[foo t-print]
  1. a mark left by the shod or unshod foot, as in earth or sand.
  2. an impression of the sole of a person's foot, especially one taken for purposes of identification.
  3. Informal. the track of a tire, especially on wet pavement.
  4. a unique set of characteristics, actions, etc., that leave a trace and serve as a means of identification: Be careful when you post on social media—your online footprint could harm your reputation. The tumors share the same genetic footprint.
  5. the area affected by an increase in the level of sound or noise, as that generated by an airplane.
  6. Telecommunications. the area of the earth's surface within which a communications satellite's signals can be received.
  7. Aerospace. the area within which it is predicted that a spacecraft or its debris will land.
  8. the surface space of a desk or tabletop occupied by a piece of equipment, especially a computer or other electronic device.
  9. the surface area occupied by any structure, device, etc.: The new store will have a large footprint.
  10. the impact that humans have on the environment, especially in the utilization of natural resources: China's water footprint; ways to reduce our environmental footprint.
  11. any impact or effect, or its scope: the company’s wide footprint across Puerto Rico.
  12. Also called ecological footprint. the amount of biologically productive land and ocean area required to sustain the resource consumption and waste production of an individual, population, or human activity: measured in global acres or hectares.
  13. Computers. the amount of memory or disk space required by a program.

Origin of footprint

First recorded in 1545–55; foot + print Unabridged Based on the Random House Unabridged Dictionary, © Random House, Inc. 2018

British Dictionary definitions for ecological footprint

ecological footprint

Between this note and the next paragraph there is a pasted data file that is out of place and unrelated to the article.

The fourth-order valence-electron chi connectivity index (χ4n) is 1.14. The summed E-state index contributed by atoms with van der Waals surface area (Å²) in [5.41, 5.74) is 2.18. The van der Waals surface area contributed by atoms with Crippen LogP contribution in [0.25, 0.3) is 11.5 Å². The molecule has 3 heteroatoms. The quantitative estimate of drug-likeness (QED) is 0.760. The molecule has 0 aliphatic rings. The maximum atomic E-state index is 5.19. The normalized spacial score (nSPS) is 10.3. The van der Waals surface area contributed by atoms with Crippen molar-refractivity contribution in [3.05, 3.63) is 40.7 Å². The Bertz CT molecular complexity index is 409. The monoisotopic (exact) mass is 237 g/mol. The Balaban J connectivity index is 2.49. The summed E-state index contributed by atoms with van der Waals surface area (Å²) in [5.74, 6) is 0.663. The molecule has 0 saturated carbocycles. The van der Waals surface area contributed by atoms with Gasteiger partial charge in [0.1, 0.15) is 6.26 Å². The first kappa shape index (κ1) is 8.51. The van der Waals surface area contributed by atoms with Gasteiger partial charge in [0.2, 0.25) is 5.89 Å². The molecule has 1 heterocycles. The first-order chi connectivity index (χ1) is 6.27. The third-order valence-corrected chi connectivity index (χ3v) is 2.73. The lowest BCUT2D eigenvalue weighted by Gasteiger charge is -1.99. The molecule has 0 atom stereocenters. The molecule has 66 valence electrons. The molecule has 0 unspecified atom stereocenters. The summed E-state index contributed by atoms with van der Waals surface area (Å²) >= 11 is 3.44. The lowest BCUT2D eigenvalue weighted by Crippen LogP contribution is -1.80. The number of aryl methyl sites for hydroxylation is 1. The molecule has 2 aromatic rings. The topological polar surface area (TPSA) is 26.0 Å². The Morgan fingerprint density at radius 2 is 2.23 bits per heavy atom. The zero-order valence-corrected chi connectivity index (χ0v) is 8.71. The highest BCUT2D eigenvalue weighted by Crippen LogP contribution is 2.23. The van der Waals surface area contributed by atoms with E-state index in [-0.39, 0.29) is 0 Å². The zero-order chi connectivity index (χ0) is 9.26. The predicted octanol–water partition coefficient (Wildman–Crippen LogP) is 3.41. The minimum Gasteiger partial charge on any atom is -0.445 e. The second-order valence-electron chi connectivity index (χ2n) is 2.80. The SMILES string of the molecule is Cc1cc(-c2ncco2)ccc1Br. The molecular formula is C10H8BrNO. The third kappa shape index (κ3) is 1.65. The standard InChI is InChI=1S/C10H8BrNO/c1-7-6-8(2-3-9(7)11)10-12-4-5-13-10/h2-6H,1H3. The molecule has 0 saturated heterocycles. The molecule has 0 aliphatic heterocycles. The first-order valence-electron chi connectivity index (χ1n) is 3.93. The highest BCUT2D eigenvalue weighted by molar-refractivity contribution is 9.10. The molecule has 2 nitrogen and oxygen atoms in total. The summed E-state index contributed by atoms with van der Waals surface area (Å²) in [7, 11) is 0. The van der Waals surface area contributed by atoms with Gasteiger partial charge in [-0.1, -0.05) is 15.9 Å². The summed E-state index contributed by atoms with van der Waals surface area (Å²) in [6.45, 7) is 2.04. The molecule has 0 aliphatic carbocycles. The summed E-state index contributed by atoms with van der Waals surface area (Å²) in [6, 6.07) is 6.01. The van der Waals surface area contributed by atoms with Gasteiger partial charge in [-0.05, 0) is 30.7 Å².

1. the amount of productive land appropriated on average by each person (in the world, a country, etc) for food, water, transport, housing, waste management, and other purposes


  1. an indentation or outline of the foot of a person or animal on a surface
  2. the shape and size of the area something occupiesenlarging the footprint of the building; a computer with a small footprint
  3. impact on the environment
  4. a military presencesince 1944, America's military footprint in Europe has been in the West
  5. computing the amount of resources, such as disk space and memory, that an application requiresSee also electronic footprint
  6. an identifying characteristic on land or water, such as the area in which an aircraft's sonic boom can be heard or the area covered by the down-blast of a hovercraft
  7. the area in which the signal from a direct broadcasting satellite is receivable
Collins English Dictionary - Complete & Unabridged 2012 Digital Edition © William Collins Sons & Co. Ltd. 1979, 1986 © HarperCollins Publishers 1998, 2000, 2003, 2005, 2006, 2007, 2009, 2012

Word Origin and History for ecological footprint



1550s, from foot (n.) + print. Related: Footprints. Old English had fotspor, fotswæð.

Online Etymology Dictionary, © 2010 Douglas Harper